|Is it safe inside here, mom? Take a picture!|
Mouseplanet.com’s Parent Panel offered various views and opinions about keeping kids safe at Walt Disney World, and while on vacation in general, in light of some recent incidents involving children at both the Resorts and on a Disney ship—click here if you want to read their discussion. The Mouseplanet discussion continued with the husband and I strategizing about how to balance safety and still promote the boy’s confidence and independence. Oh, what a fine line we parents walk; almost like a gangplank!
Let me begin with a bit of a parent brag about our ten year old’s independence (I have no idea where it comes from –insert eye rolling here). Two recent examples: last week-end, I was working the concession stand as a volunteer at a local theater event. The boy came too as he wanted to see the show. I have him money for his ticket. He purchased his ticket, held onto it until the theater opened, found his own seat (not the front row, but middle of the theater), and proceeded to watch the show. I found him about 15 minutes after the show started and he did not want me to sit with him. He was enjoying the show on his own. I returned to the concession stand at intermission and then back to the theater when the money had been counted, only to be informed again, that he wanted to sit by himself. Got it! I could have dropped him off with ticket money and he would have been fine! Then last night, he was invited to a birthday party held at a local bowling alley. We pulled up in the car and he was ready to jump out and head in with a “see you later.” I was several steps behind as I wanted to make contact with the parents and see if they needed anything. Nope, he was good and I was dismissed. Him not needing us is a good sign, I know, but each time there is a little heart twinge just the same. I guess all those twinges now will make it easier when he leaves with the car, leaves for college, etc.
So, how do we balance the boy’s confidence and independence at the most magical place on earth that he is very familiar with and still keep him safe?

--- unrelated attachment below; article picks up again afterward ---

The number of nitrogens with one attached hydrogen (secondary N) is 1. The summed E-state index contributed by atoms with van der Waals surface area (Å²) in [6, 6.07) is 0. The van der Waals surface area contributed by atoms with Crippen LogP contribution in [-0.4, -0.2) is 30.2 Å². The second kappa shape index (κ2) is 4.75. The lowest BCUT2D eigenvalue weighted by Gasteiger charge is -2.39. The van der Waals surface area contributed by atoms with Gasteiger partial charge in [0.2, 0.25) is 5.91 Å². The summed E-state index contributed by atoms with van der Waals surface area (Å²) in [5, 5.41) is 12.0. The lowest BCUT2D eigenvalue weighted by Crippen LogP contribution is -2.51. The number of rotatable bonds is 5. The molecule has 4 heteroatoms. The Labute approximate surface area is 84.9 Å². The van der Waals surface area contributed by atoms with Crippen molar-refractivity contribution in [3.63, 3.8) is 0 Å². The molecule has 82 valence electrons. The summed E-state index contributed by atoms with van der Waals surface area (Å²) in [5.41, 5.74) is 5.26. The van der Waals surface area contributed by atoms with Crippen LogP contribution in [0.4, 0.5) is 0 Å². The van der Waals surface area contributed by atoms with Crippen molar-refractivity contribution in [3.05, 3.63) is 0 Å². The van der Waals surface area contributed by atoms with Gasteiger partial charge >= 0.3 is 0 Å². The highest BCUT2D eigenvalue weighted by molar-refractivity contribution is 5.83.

The Mouseplanet parent panel had a theme in it’s responses about swimming and that was not swimming alone. Well, we would agree in most cases and we are sure that works well when there are siblings. We have a singleton; a singleton who knows how to swim. I remember when were in Moab, Utah, on our Adventures by Disney tour and the boy took off to the pool with us a few steps behind, and he jumped in to the amazement, concern, and worry of some of our traveling group already at the pool. They looked to us as how to respond and we were just fine and so was the boy. They were relieved when they knew he could swim. Now, we don’t send him to the Disney resort pool by himself, but we may not be swimming right beside him either. Is he within eye sight and ear shot? Yes.
Now, at the parks, he has been gradually gaining more independence, riding some rides by himself, while we ride too in another vehicle or seat. If he asked to go by himself on say, Magic Carpets of Aladdin, we would most likely say yes and wait for him at the exit and only if it meant following Disney’s ride rules and restrictions. When we go into a shop, I know he will stay nearby and we exit the shop together. I am comfortable with him going to the restroom by himself while in a restaurant or when we take a bathroom break at the parks, having a designated meeting space of course. And, I’m certain that tether of independence will continue to be stretched with each of our trips as he grows older.
Some other general things we do to keep him safe include:
- A label on the inside of his shirt in the back with my cell phone number. When is ready to have his own phone, this will go away I suspect.
- Matching shirts—they really do come in handy.
- The boy knows how to identify Cast Members and is comfortable asking them for help.
- Designated meeting spot in case we become separated.
- The husband and I each have our phones just in case. But honey, I can’t answer it when my hands are full carrying a tray of food. Okay?
- Familiarity with the parks, resort, etc. are very helpful. When we leave Japan in EPCOT and the boy wants to go to Germany, we know he can get there on his own and we can follow.
Each family and parent has to figure out the balance for themselves and what works for their children. If our child was less confident, then our strategies may be different. Oh, growing up is so hard, no wonder Peter Pan was not going to do it. I don’t blame him one bit!
Have your own safety strategies? Let us know by posting a comment.